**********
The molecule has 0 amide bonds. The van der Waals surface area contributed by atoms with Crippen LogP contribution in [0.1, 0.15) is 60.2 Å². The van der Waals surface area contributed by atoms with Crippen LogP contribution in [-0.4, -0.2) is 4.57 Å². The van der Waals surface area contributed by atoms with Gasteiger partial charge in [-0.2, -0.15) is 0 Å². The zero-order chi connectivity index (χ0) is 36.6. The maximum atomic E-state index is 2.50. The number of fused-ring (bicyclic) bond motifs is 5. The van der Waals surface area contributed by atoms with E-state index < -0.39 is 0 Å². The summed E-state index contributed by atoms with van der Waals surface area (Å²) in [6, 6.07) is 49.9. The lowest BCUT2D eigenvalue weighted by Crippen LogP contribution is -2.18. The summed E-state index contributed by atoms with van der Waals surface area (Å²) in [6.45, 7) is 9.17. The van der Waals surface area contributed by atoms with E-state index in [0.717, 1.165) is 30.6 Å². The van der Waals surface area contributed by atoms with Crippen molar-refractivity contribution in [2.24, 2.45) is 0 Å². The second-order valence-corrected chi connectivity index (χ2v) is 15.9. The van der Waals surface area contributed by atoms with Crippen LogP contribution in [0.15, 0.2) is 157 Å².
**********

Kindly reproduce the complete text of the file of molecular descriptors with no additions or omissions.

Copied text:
The molecule has 0 amide bonds. The van der Waals surface area contributed by atoms with Crippen LogP contribution in [0.1, 0.15) is 60.2 Å². The van der Waals surface area contributed by atoms with Crippen LogP contribution in [-0.4, -0.2) is 4.57 Å². The van der Waals surface area contributed by atoms with Gasteiger partial charge in [-0.2, -0.15) is 0 Å². The zero-order chi connectivity index (χ0) is 36.6. The maximum atomic E-state index is 2.50. The number of fused-ring (bicyclic) bond motifs is 5. The van der Waals surface area contributed by atoms with E-state index < -0.39 is 0 Å². The summed E-state index contributed by atoms with van der Waals surface area (Å²) in [6, 6.07) is 49.9. The lowest BCUT2D eigenvalue weighted by Crippen LogP contribution is -2.18. The summed E-state index contributed by atoms with van der Waals surface area (Å²) in [6.45, 7) is 9.17. The van der Waals surface area contributed by atoms with E-state index in [0.717, 1.165) is 30.6 Å². The van der Waals surface area contributed by atoms with Crippen molar-refractivity contribution in [2.24, 2.45) is 0 Å². The second-order valence-corrected chi connectivity index (χ2v) is 15.9. The van der Waals surface area contributed by atoms with Crippen LogP contribution in [0.15, 0.2) is 157 Å².